Age of X-Man: X-Tremists #1
Age of X-Man: X-Tremists #1
Written by: Leah Williams
Pencils by: Georges Jeanty
Inks by: Roberto Poggi
Colors by: Jim Charalampidis
Age of X-Man: X-Tremists spins out of the events Extermination and Disassembled, two X-men events over the past few months. The events ended with a world void of X-Men and a world filled with mutants. The multiple series released over the past month occurred in this mutant world created by Nate Grey, a.k.a. X-Man, with the desire that when everyone is a mutant, there is nothing to fear. This new limited series, X-Tremists proves that wrong. While mutants may have evolved humanity, some of humanity’s emotions were lost in Nate Grey’s vision of the world. The kickoff comic, Age of X-Man Alpha, introduced the X-Tremists enforcement team as they raided Bishop’s home transported him to prison (limited series Age of X-Man: Prisoner X) and wiped Jean Grey memory of the night for violations related to having a physical and emotional connection. What would an X-Men event be without a complicated backstory?
Writer Leah Williams deserves credit for crafting an emotional issue that stands on its own within this event. The X-Tremists team of Psylocke, Iceman, Northstar, Jubilee, Blob, and new character Moneta appear to be the enforcement team for this no attachment rule. Williams could have made this team a hard-edged Gestapo-like image with raids lanced with hate. Instead, Williams introduces the team through laughter and banter while making cookies. And when the raid on two mutants in a relationship occurs, the team carries it out with a detachment that judges and condemns without compassion. This lack of emotional and physical intimacy is viewed as antiquated and society has moved on, so much so that “retrograde” is used as a slur, but it comes at the cost of love.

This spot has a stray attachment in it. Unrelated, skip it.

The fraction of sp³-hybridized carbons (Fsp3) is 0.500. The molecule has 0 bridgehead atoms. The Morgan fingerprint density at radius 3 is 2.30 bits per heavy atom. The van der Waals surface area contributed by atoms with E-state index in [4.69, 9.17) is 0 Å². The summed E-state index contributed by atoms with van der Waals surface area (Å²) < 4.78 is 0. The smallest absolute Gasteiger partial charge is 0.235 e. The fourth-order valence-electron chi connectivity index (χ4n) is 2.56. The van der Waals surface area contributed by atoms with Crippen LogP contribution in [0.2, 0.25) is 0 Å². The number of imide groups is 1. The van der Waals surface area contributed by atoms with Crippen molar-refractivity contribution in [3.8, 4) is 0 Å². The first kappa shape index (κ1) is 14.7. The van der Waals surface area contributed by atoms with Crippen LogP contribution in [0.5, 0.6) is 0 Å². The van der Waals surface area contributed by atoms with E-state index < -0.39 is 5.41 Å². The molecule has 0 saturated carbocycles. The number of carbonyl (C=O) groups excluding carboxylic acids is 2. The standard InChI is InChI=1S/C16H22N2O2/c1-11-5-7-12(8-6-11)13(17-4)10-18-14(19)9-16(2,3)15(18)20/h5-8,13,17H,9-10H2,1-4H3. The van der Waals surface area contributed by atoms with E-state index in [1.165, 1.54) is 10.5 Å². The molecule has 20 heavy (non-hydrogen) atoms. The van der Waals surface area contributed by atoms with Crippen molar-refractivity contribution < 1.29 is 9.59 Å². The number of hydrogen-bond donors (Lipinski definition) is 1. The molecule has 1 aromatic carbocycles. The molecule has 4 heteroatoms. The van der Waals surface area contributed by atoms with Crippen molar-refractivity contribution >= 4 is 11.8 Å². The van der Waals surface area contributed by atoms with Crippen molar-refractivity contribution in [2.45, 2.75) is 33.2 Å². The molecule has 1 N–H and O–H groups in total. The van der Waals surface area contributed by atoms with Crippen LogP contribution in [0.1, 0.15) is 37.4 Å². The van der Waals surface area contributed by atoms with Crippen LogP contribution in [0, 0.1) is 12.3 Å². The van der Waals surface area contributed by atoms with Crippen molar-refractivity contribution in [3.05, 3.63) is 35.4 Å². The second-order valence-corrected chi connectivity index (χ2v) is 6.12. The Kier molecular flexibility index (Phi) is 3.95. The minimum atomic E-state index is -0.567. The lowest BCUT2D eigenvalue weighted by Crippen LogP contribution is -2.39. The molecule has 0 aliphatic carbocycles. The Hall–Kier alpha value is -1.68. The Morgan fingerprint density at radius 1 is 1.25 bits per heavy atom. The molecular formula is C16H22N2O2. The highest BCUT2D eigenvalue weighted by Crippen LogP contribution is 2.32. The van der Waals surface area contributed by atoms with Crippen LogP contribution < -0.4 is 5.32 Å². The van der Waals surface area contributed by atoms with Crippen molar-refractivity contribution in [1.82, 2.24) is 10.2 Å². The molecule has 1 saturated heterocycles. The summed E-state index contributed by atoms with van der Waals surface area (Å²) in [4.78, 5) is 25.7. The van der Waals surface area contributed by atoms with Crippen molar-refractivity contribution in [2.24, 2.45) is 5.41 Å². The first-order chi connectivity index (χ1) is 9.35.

Williams’ dichotomy of laughter and banter among the team as these subdued and abduct a mutant couple should not be lost on the reader. The subject matter of this series has the potential to be heavy-handed and preachy or disrespectful and humorous, but Williams successful pulls the team through the raid chipping away at their lack of emotion and revealing glimpses of compassion. Iceman calls one of the mutants “it” and Jubilee is offended. Northstar corrects Moneta for using the Retrograde slur. The X-Tremists exist in this detached world, but Williams plants seeds of doubt and resistance in her characters and the world created by X-Man.
In a world without emotional connections, those in power may not see the abuse they are carrying. Age of X-Man: X-Tremists does not shy away from taking on controversy, the ending reflects continuing social and political issues. Where this series goes next has the potential not only to say a lot about this new mutant world but the human condition as well. And that’s exactly what a good X-Men comic has always done.